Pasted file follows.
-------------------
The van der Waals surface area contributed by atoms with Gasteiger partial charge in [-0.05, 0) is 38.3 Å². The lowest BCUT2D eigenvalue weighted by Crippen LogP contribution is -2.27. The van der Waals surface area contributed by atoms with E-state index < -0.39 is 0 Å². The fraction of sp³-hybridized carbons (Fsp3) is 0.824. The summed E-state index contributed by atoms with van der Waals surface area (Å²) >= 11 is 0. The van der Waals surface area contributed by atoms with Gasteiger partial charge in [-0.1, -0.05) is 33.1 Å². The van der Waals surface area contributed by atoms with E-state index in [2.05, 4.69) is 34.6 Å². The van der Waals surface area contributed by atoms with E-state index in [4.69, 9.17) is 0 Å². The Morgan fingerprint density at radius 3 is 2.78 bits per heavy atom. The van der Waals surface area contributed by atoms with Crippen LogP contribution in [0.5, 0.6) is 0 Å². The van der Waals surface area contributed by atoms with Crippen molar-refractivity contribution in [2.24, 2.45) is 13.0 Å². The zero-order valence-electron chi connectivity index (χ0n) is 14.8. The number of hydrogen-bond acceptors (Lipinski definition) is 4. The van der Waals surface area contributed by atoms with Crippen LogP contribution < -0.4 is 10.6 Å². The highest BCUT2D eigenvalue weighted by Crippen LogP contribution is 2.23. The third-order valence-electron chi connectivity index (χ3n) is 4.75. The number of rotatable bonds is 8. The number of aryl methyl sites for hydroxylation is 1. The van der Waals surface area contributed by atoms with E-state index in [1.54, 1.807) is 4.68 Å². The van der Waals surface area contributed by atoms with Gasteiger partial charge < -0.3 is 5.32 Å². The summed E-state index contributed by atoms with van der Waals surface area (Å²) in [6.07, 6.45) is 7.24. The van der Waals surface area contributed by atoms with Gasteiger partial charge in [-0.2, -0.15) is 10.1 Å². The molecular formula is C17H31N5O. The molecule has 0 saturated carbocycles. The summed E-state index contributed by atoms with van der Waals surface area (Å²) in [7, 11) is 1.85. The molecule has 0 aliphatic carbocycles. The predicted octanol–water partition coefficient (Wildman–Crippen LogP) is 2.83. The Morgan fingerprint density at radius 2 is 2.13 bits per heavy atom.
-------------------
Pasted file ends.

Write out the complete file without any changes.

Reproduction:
The van der Waals surface area contributed by atoms with Gasteiger partial charge in [-0.05, 0) is 38.3 Å². The lowest BCUT2D eigenvalue weighted by Crippen LogP contribution is -2.27. The van der Waals surface area contributed by atoms with E-state index < -0.39 is 0 Å². The fraction of sp³-hybridized carbons (Fsp3) is 0.824. The summed E-state index contributed by atoms with van der Waals surface area (Å²) >= 11 is 0. The van der Waals surface area contributed by atoms with Gasteiger partial charge in [-0.1, -0.05) is 33.1 Å². The van der Waals surface area contributed by atoms with E-state index in [2.05, 4.69) is 34.6 Å². The van der Waals surface area contributed by atoms with E-state index in [4.69, 9.17) is 0 Å². The Morgan fingerprint density at radius 3 is 2.78 bits per heavy atom. The van der Waals surface area contributed by atoms with Crippen LogP contribution in [0.5, 0.6) is 0 Å². The van der Waals surface area contributed by atoms with Crippen molar-refractivity contribution in [2.24, 2.45) is 13.0 Å². The zero-order valence-electron chi connectivity index (χ0n) is 14.8. The number of hydrogen-bond acceptors (Lipinski definition) is 4. The van der Waals surface area contributed by atoms with Crippen LogP contribution < -0.4 is 10.6 Å². The highest BCUT2D eigenvalue weighted by Crippen LogP contribution is 2.23. The third-order valence-electron chi connectivity index (χ3n) is 4.75. The number of rotatable bonds is 8. The number of aryl methyl sites for hydroxylation is 1. The van der Waals surface area contributed by atoms with E-state index in [1.54, 1.807) is 4.68 Å². The van der Waals surface area contributed by atoms with Gasteiger partial charge < -0.3 is 5.32 Å². The summed E-state index contributed by atoms with van der Waals surface area (Å²) in [6.07, 6.45) is 7.24. The van der Waals surface area contributed by atoms with Gasteiger partial charge in [-0.2, -0.15) is 10.1 Å². The molecular formula is C17H31N5O. The molecule has 0 saturated carbocycles. The summed E-state index contributed by atoms with van der Waals surface area (Å²) in [7, 11) is 1.85. The molecule has 0 aliphatic carbocycles. The predicted octanol–water partition coefficient (Wildman–Crippen LogP) is 2.83. The Morgan fingerprint density at radius 2 is 2.13 bits per heavy atom.